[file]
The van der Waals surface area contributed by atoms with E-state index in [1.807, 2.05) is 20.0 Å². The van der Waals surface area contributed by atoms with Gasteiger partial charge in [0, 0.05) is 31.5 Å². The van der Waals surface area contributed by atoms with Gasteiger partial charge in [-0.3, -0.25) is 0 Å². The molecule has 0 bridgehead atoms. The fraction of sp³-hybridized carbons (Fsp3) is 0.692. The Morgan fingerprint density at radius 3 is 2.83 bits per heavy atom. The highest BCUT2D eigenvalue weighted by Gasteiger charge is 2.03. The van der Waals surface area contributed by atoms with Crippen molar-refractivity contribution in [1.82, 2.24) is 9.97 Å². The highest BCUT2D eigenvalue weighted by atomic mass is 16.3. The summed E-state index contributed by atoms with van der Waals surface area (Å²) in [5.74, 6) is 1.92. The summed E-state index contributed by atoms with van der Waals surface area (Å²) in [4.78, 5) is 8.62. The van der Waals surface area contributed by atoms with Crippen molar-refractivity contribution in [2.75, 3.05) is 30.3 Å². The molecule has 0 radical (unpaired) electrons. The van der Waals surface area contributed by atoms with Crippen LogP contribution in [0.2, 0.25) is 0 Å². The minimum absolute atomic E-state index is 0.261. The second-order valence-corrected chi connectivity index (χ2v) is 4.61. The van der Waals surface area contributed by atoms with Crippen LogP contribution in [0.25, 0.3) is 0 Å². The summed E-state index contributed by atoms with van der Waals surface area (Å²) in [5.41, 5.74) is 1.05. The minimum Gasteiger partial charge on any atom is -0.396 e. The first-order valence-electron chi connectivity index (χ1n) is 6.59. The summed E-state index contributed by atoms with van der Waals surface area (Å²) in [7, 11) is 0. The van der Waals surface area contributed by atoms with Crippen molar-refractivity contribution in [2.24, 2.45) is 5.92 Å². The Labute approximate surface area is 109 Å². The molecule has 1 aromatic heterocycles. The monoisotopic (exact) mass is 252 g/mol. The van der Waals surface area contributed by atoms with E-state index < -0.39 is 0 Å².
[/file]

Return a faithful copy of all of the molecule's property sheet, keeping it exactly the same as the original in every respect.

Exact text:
The van der Waals surface area contributed by atoms with E-state index in [1.807, 2.05) is 20.0 Å². The van der Waals surface area contributed by atoms with Gasteiger partial charge in [0, 0.05) is 31.5 Å². The van der Waals surface area contributed by atoms with Gasteiger partial charge in [-0.3, -0.25) is 0 Å². The molecule has 0 bridgehead atoms. The fraction of sp³-hybridized carbons (Fsp3) is 0.692. The Morgan fingerprint density at radius 3 is 2.83 bits per heavy atom. The highest BCUT2D eigenvalue weighted by Gasteiger charge is 2.03. The van der Waals surface area contributed by atoms with Crippen molar-refractivity contribution in [1.82, 2.24) is 9.97 Å². The highest BCUT2D eigenvalue weighted by atomic mass is 16.3. The summed E-state index contributed by atoms with van der Waals surface area (Å²) in [5.74, 6) is 1.92. The summed E-state index contributed by atoms with van der Waals surface area (Å²) in [4.78, 5) is 8.62. The van der Waals surface area contributed by atoms with Crippen molar-refractivity contribution in [2.75, 3.05) is 30.3 Å². The molecule has 0 radical (unpaired) electrons. The van der Waals surface area contributed by atoms with Crippen LogP contribution in [0.2, 0.25) is 0 Å². The minimum absolute atomic E-state index is 0.261. The second-order valence-corrected chi connectivity index (χ2v) is 4.61. The van der Waals surface area contributed by atoms with Crippen LogP contribution in [0.25, 0.3) is 0 Å². The summed E-state index contributed by atoms with van der Waals surface area (Å²) in [5.41, 5.74) is 1.05. The minimum Gasteiger partial charge on any atom is -0.396 e. The first-order valence-electron chi connectivity index (χ1n) is 6.59. The summed E-state index contributed by atoms with van der Waals surface area (Å²) in [7, 11) is 0. The van der Waals surface area contributed by atoms with Crippen molar-refractivity contribution in [2.24, 2.45) is 5.92 Å². The Labute approximate surface area is 109 Å². The molecule has 1 aromatic heterocycles. The monoisotopic (exact) mass is 252 g/mol. The van der Waals surface area contributed by atoms with E-state index < -0.39 is 0 Å².